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Texas biologists warm chilled sea turtles

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    A rescued sea turtle swims in its tank as NOAA research fishery biologist Lyndsey Howell places another turtle in an adjoining enclosure at the NOAA Fisheries Service Sea Turtle Facility in Galveston, Texas.
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GALVESTON, Texas >> Marine biologists have flown dozens of endangered sea turtles from Cape Cod to Galveston for treatment of hypothermia.

The 50 Kemp’s ridley sea turtles, a critically endangered species, were shocked by recent cold temperatures in the waters off New England and were rescued from the beaches of Cape Cod over the past few weeks, the Galveston County Daily News reported.

The group arrived Friday at the Galveston Sea Turtle Facility operated by the National Oceanic and Atmospheric Administration. There, the turtles will be slowly warmed to a safe temperature and treated for infections, frostbite and other health problems, program manager Ben Higgins said.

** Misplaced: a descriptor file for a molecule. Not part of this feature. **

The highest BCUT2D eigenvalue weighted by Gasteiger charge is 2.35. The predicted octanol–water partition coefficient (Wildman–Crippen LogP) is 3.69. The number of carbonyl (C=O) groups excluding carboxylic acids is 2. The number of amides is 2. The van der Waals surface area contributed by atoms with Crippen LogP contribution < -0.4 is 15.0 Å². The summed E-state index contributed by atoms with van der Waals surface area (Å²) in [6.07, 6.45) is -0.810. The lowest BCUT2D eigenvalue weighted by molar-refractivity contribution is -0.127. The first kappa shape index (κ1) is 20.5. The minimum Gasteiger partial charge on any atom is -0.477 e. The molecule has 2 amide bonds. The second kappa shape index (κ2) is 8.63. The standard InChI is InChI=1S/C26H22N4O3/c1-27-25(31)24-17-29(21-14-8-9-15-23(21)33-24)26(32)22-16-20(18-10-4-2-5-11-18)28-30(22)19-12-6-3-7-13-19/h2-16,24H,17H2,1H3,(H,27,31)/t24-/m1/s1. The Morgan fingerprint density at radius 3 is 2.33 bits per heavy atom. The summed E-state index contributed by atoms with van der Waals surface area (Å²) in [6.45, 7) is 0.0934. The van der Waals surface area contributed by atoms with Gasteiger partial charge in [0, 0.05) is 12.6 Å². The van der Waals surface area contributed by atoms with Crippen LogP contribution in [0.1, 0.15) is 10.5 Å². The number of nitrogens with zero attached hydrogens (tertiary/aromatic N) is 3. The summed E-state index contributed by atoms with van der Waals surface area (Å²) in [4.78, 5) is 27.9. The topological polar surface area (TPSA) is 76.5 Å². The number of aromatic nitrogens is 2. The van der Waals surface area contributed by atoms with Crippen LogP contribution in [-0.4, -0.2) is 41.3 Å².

“They’re not in great shape,” he said.

Cold-stunned turtles don’t drown, but they do stop moving and eating. Eventually, they’re washed ashore where they often die. The beaching is an annual event, but more turtles have washed ashore this year than in previous years, Higgins said.

Since Nov. 3, more than 1,000 turtles have been beached in Massachusetts, more than half of them still alive when rescued. That has overwhelmed the resources of the New England Aquarium in Boston, which usually treats the beached turtles.

Besides Galveston, the aquarium has sent turtles to more than a dozen other U.S. rehabilitation centers, including some in Pittsburgh, Washington, D.C., and Orlando, Florida.

“We’re always here and available and always have space to deal with large sea turtle events,” Higgins said.

This is not the first time the NOAA sea turtle center in Galveston has rendered aid to hypothermic turtles. It also has treated turtles brought in from Louisiana after the 2010 Deepwater Horizon oil spill.

Once the turtles recover at the Galveston center, they will be released offshore next spring, Higgins said.

Efforts to protect the Kemp’s ridley sea turtle had boosted their population by 12 percent to 17 percent a year. But in 2010, the year of the oil spill disaster in the Gulf of Mexico, the turtle’s numbers began to fall precipitously.

Scientists at a recent symposium in Brownsville reported the number of nests made by the endangered sea turtle in Mexico has fallen by 40 percent to 50 percent, with a similar dropoff in Texas.

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